Sign in with
Sign up | Sign in
Your question
Solved

New build won't post

Last response: in Systems
Share
August 7, 2013 7:01:27 PM

Hey,

I've put together my new PC based around an ASRock H77M-ITX motherboard, and I'm having trouble getting it to boot. It powers up, the CPU fans and HD all seem to start correctly, but a few seconds later it powers down again. After a few more seconds, the process repeats itself. I never see any video output, and I get no beeps (though there doesn't seem to be a header for a speaker. It's more than a decade since I last built a pc, so I don't know whether that's normal now).

I have the system stripped down to just psu, cpu, ram and motherboard. I have the cpu power connector hooked up, and I tried clearing the cmos. I'm not sure what else to try, or how to narrow down what might be wrong.

Any suggestions appreciated!

More about : build post

a b V Motherboard
a b à CPUs
August 7, 2013 7:24:13 PM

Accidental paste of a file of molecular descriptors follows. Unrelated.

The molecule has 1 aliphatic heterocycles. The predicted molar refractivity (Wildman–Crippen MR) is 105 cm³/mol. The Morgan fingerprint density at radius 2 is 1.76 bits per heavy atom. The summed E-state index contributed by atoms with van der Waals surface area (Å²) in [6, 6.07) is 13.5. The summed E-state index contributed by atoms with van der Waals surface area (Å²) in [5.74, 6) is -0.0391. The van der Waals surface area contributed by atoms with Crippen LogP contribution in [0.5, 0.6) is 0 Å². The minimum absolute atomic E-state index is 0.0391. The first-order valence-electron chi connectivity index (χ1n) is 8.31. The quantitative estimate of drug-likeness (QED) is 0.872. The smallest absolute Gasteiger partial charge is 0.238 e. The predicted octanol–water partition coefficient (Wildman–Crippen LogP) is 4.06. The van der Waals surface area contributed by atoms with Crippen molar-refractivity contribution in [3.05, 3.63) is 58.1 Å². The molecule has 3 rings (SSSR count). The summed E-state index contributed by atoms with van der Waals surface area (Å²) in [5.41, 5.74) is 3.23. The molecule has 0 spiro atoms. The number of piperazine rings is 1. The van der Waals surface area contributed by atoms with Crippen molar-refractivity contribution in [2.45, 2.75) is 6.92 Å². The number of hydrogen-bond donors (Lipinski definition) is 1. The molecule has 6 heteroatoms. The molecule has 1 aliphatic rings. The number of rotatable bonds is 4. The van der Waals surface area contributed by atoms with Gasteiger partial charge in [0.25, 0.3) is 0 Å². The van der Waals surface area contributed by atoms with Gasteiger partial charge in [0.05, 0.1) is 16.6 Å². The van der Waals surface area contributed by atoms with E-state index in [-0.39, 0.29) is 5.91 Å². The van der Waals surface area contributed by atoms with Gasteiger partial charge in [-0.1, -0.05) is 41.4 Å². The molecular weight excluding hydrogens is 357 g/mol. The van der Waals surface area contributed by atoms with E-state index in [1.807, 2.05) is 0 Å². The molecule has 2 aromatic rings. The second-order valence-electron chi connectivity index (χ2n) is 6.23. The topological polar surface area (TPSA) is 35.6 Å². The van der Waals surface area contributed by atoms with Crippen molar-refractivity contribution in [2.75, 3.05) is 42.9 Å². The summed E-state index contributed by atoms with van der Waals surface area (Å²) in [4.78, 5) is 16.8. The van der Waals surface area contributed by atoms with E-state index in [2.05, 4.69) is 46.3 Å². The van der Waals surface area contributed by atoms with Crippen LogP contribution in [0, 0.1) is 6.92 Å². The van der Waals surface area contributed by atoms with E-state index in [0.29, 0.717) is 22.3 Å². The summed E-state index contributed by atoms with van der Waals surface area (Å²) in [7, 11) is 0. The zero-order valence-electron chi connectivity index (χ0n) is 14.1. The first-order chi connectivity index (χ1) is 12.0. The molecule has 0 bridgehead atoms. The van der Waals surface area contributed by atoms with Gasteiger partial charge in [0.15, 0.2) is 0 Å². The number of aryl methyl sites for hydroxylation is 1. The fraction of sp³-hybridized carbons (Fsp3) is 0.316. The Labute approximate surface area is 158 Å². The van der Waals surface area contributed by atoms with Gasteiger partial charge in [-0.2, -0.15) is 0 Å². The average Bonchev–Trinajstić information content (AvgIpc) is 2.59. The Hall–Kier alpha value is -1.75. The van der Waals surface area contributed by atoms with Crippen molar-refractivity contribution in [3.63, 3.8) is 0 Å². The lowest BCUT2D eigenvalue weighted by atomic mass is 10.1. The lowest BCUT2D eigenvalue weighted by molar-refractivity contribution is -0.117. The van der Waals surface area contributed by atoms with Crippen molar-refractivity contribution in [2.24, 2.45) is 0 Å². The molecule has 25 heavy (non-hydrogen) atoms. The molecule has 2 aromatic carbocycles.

Possible static build up?
m
0
l

Best solution

a b V Motherboard
a b à CPUs
August 7, 2013 8:07:21 PM

You've stripped it to bare essentials. However, is it mounted in a case, or out on an insulating surface. That's a true "breadboard" set-up for troubleshooting.

Do you have the power leads for the CPU chip connected, too, as well as the main mobo connector?

Check the connections for the CPU cooler. Is it plugged into the mobo CPU_FAN port? Some mobos will check that the CPU cooler is working by looking for the fan's speed signal on the CPU_FAN port. If it finds none, it assumes the CPU cooler has failed and, without waiting for the CPU to overheat, it will shut down the system to prevent CPU damage. cSo if the Fan IS plugged in there, make sure its connection is good. If it is NOT (you are powering from a PSU Molex connector or a fan controller), maybe try to plug into the mobo port temporarily. If that works, you can go into the BIOS Setup screens, find the CPU cooling control system, and set it to Ignore the CPU fan speed if you don;t plan to use that feature.

What about actual CPU cooling? Did you apply thermal paste to the CPU cooler before installing? Or, if your cooler came with pre-applied thermal paste, did you remove the protective plastic film over it before installing? Your story almost sounds like inadequate CPU cooling.
Share
Related resources
August 8, 2013 5:30:07 AM

Thanks so much for the replies. In order: